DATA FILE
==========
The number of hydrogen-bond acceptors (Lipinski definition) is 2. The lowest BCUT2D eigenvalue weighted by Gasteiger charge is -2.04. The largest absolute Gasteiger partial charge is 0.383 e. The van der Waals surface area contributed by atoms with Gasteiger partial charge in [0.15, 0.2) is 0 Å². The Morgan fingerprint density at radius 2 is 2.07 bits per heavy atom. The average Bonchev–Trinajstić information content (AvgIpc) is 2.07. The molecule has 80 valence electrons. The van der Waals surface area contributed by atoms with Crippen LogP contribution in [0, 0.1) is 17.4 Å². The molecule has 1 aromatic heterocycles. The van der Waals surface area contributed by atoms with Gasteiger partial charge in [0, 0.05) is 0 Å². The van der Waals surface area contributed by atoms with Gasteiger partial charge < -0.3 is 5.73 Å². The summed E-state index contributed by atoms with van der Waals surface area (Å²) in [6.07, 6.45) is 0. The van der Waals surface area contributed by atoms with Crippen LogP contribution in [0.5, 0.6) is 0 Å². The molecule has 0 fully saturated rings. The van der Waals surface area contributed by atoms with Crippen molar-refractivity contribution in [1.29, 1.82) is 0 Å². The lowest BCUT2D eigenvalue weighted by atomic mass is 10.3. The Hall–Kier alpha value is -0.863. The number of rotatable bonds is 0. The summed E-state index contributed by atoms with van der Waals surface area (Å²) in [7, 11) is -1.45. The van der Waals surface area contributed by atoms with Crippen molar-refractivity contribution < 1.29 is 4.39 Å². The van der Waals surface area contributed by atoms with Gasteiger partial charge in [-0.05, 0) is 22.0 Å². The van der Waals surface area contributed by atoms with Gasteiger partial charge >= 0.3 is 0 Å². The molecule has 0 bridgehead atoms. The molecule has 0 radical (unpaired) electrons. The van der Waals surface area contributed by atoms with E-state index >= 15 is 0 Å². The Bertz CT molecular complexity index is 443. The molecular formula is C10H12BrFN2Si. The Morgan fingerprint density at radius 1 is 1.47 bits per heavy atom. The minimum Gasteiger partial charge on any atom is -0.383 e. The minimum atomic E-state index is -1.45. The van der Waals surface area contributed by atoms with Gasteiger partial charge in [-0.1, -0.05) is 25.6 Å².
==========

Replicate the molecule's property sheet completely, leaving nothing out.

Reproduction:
The number of hydrogen-bond acceptors (Lipinski definition) is 2. The lowest BCUT2D eigenvalue weighted by Gasteiger charge is -2.04. The largest absolute Gasteiger partial charge is 0.383 e. The van der Waals surface area contributed by atoms with Gasteiger partial charge in [0.15, 0.2) is 0 Å². The Morgan fingerprint density at radius 2 is 2.07 bits per heavy atom. The average Bonchev–Trinajstić information content (AvgIpc) is 2.07. The molecule has 80 valence electrons. The van der Waals surface area contributed by atoms with Crippen LogP contribution in [0, 0.1) is 17.4 Å². The molecule has 1 aromatic heterocycles. The van der Waals surface area contributed by atoms with Gasteiger partial charge in [0, 0.05) is 0 Å². The van der Waals surface area contributed by atoms with Gasteiger partial charge < -0.3 is 5.73 Å². The summed E-state index contributed by atoms with van der Waals surface area (Å²) in [6.07, 6.45) is 0. The van der Waals surface area contributed by atoms with Crippen LogP contribution in [0.5, 0.6) is 0 Å². The molecule has 0 fully saturated rings. The van der Waals surface area contributed by atoms with Crippen molar-refractivity contribution in [1.29, 1.82) is 0 Å². The lowest BCUT2D eigenvalue weighted by atomic mass is 10.3. The Hall–Kier alpha value is -0.863. The number of rotatable bonds is 0. The summed E-state index contributed by atoms with van der Waals surface area (Å²) in [7, 11) is -1.45. The van der Waals surface area contributed by atoms with Crippen molar-refractivity contribution < 1.29 is 4.39 Å². The van der Waals surface area contributed by atoms with Gasteiger partial charge in [-0.05, 0) is 22.0 Å². The van der Waals surface area contributed by atoms with Gasteiger partial charge >= 0.3 is 0 Å². The molecule has 0 bridgehead atoms. The molecule has 0 radical (unpaired) electrons. The van der Waals surface area contributed by atoms with E-state index >= 15 is 0 Å². The Bertz CT molecular complexity index is 443. The molecular formula is C10H12BrFN2Si. The Morgan fingerprint density at radius 1 is 1.47 bits per heavy atom. The minimum Gasteiger partial charge on any atom is -0.383 e. The minimum atomic E-state index is -1.45. The van der Waals surface area contributed by atoms with Gasteiger partial charge in [-0.1, -0.05) is 25.6 Å².